Why women will be shorter, fatter but healthier in the future

We will also start the menopause later

Women are getting shorter and fatter, according to research into the future of the human race.

They are also likely to evolve healthier hearts and lower cholesterol, and will start the menopause later than they do now, researchers say.

Some biologists have argued that medical advances and social welfare in the wealthiest parts of the world have caused evolution to ground to a halt. Without the fierce struggle for survival, they say, natural selection is no longer driving our species’ development.

But evolutionary biologist Dr Stephen Stearns of Yale University says he has found evidence that inheritable traits such as weight and height still influence how many children a woman has and how healthy they will be. Having more children increases the chance that beneficial characteristics which aid survival will be passed to future generations.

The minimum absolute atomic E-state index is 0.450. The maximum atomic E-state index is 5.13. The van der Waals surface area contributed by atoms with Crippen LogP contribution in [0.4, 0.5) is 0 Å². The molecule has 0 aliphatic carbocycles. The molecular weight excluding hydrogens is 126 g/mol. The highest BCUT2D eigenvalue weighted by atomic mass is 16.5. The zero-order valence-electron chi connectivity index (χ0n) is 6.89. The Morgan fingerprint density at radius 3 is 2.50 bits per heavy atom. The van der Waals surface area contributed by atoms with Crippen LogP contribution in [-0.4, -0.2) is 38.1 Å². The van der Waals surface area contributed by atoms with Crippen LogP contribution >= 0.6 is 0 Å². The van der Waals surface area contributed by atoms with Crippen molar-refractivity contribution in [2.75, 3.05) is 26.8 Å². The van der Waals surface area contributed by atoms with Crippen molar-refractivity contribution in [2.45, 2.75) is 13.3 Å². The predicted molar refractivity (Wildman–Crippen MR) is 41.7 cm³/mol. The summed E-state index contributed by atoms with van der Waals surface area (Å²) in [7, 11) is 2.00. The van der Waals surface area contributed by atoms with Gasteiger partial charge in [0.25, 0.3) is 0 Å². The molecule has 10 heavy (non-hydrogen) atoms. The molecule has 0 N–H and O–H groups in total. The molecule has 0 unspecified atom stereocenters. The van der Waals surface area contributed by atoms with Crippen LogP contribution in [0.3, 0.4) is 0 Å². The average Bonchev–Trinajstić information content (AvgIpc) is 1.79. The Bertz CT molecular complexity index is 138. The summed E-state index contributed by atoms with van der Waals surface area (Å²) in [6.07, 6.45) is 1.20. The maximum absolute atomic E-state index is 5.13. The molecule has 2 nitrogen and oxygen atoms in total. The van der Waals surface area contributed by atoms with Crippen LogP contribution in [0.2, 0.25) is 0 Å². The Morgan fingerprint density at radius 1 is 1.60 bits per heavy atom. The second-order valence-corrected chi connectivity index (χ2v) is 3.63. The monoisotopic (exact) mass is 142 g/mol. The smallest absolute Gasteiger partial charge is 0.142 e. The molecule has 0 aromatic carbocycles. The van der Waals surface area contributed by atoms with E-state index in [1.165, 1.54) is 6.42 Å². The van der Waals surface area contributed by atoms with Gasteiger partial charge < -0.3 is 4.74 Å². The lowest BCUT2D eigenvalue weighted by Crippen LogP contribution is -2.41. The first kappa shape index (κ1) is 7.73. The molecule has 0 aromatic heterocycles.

Dr Stearns looked at the Framingham Heart Study – which has tracked the medical histories of 14,000 people in Framingham, Massachusetts since 1948. Shorter, heavier women tended to have more children than lighter, taller ones.

Women with lower blood pressure and lower cholesterol also had bigger families – as did those who became mothers at a younger age or began the menopause later. These traits were passed on to their daughters, who in turn tended to have more children.

If the trend continues for ten generations, the researchers calculate that the typical woman in 2409 will be 2cm shorter and 1kg heavier than today’s average. She will have her first child five months earlier – and go through the menopause ten months later.

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